The holiday season is upon us, and you’re probably making lists for those who have been naughty or nice this year.

While you’re at it, it’s time to make another list…

It’s the income list. You know, the one that will determine how well or poorly your retirement will do in terms of income from your holdings.

I personally believe the best opportunity to lock in the best fixed income for the next five or maybe 10 years will occur in the next 12 months. Let me explain why.

Economic cycles are a fact. This one that we’ve been in for the past decade has been great – maybe the greatest of our lifetimes when you consider that the country was teetering on wholesale financial collapse. The S&P dropped to 676 in March 2009 from a high of 1,565 in October of 2007. From that trough, the S&P has increased fourfold!

But this cycle feels different. Instead of being led by huge expansion, it’s been a debt-fueled rally that has relied on lower-than-normal interest rates for a longer period.

This has made individuals accustomed to low rates. We now consider zero percent interest offers from places like Home Depot or the car dealer the norm, not the exception.

In a recent conversation, a very successful realtor in my area told me that customers are balking at the prospect of a 5% fixed rate on mortgages.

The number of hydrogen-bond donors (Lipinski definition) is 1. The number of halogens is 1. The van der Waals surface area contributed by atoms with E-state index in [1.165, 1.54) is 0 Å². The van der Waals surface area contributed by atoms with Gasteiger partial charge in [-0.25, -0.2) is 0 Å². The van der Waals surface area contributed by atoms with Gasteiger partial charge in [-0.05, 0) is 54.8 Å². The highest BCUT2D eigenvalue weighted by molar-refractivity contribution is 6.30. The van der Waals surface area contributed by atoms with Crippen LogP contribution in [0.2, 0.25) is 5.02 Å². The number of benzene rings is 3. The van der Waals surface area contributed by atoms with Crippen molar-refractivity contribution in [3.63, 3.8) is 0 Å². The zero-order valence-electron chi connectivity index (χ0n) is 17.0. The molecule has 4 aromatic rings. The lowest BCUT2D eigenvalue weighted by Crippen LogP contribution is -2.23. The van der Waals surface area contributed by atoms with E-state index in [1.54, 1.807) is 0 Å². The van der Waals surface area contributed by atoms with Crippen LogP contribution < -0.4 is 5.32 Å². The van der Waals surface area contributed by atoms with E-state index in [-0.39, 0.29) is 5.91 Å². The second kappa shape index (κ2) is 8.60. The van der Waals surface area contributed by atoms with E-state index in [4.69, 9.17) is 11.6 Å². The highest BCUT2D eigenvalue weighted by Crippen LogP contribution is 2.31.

Donald Trump is bashing his own Federal Reserve Chairman, Jerome Powell, for tightening the screws on the economy by raising rates. He even went as far as to say the Fed was a bigger threat than China!

This is all very bad news for natural economic cycles. When the bond markets see inflation on the horizon as a long-term issue, rates on long-term bonds rise in tandem with short-term rates. When this doesn’t happen, the bond market is signaling that any inflation is a short-term issue and slow growth is a long-term fact.

That is what we are facing in the U.S. now: short-term pleasure for long-term pain. Interest rates will top out sooner than later, the bond market is saying. That spells pain for a lot of us who are in or near retirement.

The rates on short-term money have moved between 2% and 3%, as measured by what you can get just for parking cash for two to 10 years. But the amount you can get for 30 years with the same risk-free rate is still just more than 3%. That spread between what you can get for short-term money and long-term money – or lack thereof – is an ominous sign.

It means that investors do not have faith that inflation will cause interest rates to remain elevated. That is why you need to make a list now.

Just as you should always have a list of stocks you want to buy in a crash, you should be ready to pounce on fixed income during a rally.

Interest rates will move up over the next 12 to 18 months. Then they will likely hit a wall – maybe even sooner if the Fed kowtows to Trump. You will miss the opportunity to lock in some higher rates for the next five to 10 years, and rates could start coming down, especially if we enter a recession.

So make that list now of which municipal bonds to buy, which corporate bonds to buy, which Treasurys to buy and which CDs to lock in. You may have only a short window to act.

Good investing,


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